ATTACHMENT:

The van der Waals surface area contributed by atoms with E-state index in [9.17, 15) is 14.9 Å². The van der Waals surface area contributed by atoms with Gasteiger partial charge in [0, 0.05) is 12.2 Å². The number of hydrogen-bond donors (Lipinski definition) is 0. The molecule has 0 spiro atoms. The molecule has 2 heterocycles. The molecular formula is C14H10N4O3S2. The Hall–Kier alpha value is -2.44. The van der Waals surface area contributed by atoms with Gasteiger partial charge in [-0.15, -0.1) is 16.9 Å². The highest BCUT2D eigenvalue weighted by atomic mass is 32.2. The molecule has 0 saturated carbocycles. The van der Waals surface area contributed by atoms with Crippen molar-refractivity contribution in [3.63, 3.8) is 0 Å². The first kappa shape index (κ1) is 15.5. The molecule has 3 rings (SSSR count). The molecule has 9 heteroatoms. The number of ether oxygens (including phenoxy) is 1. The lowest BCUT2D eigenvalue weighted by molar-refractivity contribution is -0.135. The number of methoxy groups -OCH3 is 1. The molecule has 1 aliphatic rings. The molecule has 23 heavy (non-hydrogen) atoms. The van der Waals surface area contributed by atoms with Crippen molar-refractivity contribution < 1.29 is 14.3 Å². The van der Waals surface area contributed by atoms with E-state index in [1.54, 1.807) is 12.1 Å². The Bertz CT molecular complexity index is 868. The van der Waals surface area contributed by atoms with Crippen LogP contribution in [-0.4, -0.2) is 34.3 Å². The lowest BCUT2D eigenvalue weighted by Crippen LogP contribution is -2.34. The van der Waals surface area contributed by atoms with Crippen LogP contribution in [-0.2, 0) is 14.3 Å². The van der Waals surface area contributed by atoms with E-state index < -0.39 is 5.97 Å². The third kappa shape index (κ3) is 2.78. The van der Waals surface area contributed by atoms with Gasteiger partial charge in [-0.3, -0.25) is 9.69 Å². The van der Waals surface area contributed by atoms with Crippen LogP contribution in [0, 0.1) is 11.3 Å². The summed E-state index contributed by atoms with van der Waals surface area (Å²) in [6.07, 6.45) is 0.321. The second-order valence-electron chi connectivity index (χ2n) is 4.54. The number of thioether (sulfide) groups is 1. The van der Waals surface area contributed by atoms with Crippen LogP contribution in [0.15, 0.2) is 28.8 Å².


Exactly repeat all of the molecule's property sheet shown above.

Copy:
The van der Waals surface area contributed by atoms with E-state index in [9.17, 15) is 14.9 Å². The van der Waals surface area contributed by atoms with Gasteiger partial charge in [0, 0.05) is 12.2 Å². The number of hydrogen-bond donors (Lipinski definition) is 0. The molecule has 0 spiro atoms. The molecule has 2 heterocycles. The molecular formula is C14H10N4O3S2. The Hall–Kier alpha value is -2.44. The van der Waals surface area contributed by atoms with Gasteiger partial charge in [-0.15, -0.1) is 16.9 Å². The highest BCUT2D eigenvalue weighted by atomic mass is 32.2. The molecule has 0 saturated carbocycles. The van der Waals surface area contributed by atoms with Crippen molar-refractivity contribution in [3.63, 3.8) is 0 Å². The first kappa shape index (κ1) is 15.5. The molecule has 3 rings (SSSR count). The molecule has 9 heteroatoms. The number of ether oxygens (including phenoxy) is 1. The lowest BCUT2D eigenvalue weighted by molar-refractivity contribution is -0.135. The number of methoxy groups -OCH3 is 1. The molecule has 1 aliphatic rings. The molecule has 23 heavy (non-hydrogen) atoms. The van der Waals surface area contributed by atoms with Crippen molar-refractivity contribution < 1.29 is 14.3 Å². The van der Waals surface area contributed by atoms with E-state index in [1.54, 1.807) is 12.1 Å². The Bertz CT molecular complexity index is 868. The van der Waals surface area contributed by atoms with Crippen LogP contribution in [-0.4, -0.2) is 34.3 Å². The lowest BCUT2D eigenvalue weighted by Crippen LogP contribution is -2.34. The van der Waals surface area contributed by atoms with Crippen LogP contribution in [-0.2, 0) is 14.3 Å². The van der Waals surface area contributed by atoms with E-state index < -0.39 is 5.97 Å². The third kappa shape index (κ3) is 2.78. The van der Waals surface area contributed by atoms with Gasteiger partial charge in [-0.3, -0.25) is 9.69 Å². The van der Waals surface area contributed by atoms with Crippen LogP contribution in [0, 0.1) is 11.3 Å². The summed E-state index contributed by atoms with van der Waals surface area (Å²) in [6.07, 6.45) is 0.321. The second-order valence-electron chi connectivity index (χ2n) is 4.54. The number of thioether (sulfide) groups is 1. The van der Waals surface area contributed by atoms with Crippen LogP contribution in [0.15, 0.2) is 28.8 Å².